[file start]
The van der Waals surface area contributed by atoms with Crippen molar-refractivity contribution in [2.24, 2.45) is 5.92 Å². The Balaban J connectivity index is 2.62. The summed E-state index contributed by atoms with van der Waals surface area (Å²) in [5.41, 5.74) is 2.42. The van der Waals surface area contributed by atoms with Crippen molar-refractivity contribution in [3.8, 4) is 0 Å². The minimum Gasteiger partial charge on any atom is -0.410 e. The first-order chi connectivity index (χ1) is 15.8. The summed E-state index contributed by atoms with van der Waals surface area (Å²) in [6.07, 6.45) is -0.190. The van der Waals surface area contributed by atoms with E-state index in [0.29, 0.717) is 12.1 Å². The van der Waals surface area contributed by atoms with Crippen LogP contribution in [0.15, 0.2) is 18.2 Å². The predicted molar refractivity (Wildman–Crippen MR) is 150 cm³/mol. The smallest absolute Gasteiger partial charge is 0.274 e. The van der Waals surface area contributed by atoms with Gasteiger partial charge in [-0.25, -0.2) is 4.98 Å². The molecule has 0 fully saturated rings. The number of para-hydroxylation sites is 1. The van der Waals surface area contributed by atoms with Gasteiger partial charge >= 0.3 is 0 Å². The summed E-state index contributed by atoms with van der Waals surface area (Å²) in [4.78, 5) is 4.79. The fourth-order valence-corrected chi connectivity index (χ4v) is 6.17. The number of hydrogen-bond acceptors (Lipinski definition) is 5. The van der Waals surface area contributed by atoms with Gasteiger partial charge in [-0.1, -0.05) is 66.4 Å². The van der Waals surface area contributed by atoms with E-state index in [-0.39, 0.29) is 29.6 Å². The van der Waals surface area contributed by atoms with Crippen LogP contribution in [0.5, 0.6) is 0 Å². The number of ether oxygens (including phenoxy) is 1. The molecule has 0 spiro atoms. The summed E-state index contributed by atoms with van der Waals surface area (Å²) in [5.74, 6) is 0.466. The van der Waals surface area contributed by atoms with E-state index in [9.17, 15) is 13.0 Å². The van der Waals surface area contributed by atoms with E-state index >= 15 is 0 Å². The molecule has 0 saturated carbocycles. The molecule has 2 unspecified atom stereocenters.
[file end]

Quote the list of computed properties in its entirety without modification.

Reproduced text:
The van der Waals surface area contributed by atoms with Crippen molar-refractivity contribution in [2.24, 2.45) is 5.92 Å². The Balaban J connectivity index is 2.62. The summed E-state index contributed by atoms with van der Waals surface area (Å²) in [5.41, 5.74) is 2.42. The van der Waals surface area contributed by atoms with Crippen molar-refractivity contribution in [3.8, 4) is 0 Å². The minimum Gasteiger partial charge on any atom is -0.410 e. The first-order chi connectivity index (χ1) is 15.8. The summed E-state index contributed by atoms with van der Waals surface area (Å²) in [6.07, 6.45) is -0.190. The van der Waals surface area contributed by atoms with E-state index in [0.29, 0.717) is 12.1 Å². The van der Waals surface area contributed by atoms with Crippen LogP contribution in [0.15, 0.2) is 18.2 Å². The predicted molar refractivity (Wildman–Crippen MR) is 150 cm³/mol. The smallest absolute Gasteiger partial charge is 0.274 e. The van der Waals surface area contributed by atoms with Gasteiger partial charge in [-0.25, -0.2) is 4.98 Å². The molecule has 0 fully saturated rings. The number of para-hydroxylation sites is 1. The van der Waals surface area contributed by atoms with Gasteiger partial charge >= 0.3 is 0 Å². The summed E-state index contributed by atoms with van der Waals surface area (Å²) in [4.78, 5) is 4.79. The fourth-order valence-corrected chi connectivity index (χ4v) is 6.17. The number of hydrogen-bond acceptors (Lipinski definition) is 5. The van der Waals surface area contributed by atoms with Gasteiger partial charge in [-0.1, -0.05) is 66.4 Å². The van der Waals surface area contributed by atoms with E-state index in [-0.39, 0.29) is 29.6 Å². The van der Waals surface area contributed by atoms with Crippen LogP contribution in [0.5, 0.6) is 0 Å². The number of ether oxygens (including phenoxy) is 1. The molecule has 0 spiro atoms. The summed E-state index contributed by atoms with van der Waals surface area (Å²) in [5.74, 6) is 0.466. The van der Waals surface area contributed by atoms with E-state index in [9.17, 15) is 13.0 Å². The van der Waals surface area contributed by atoms with E-state index >= 15 is 0 Å². The molecule has 0 saturated carbocycles. The molecule has 2 unspecified atom stereocenters.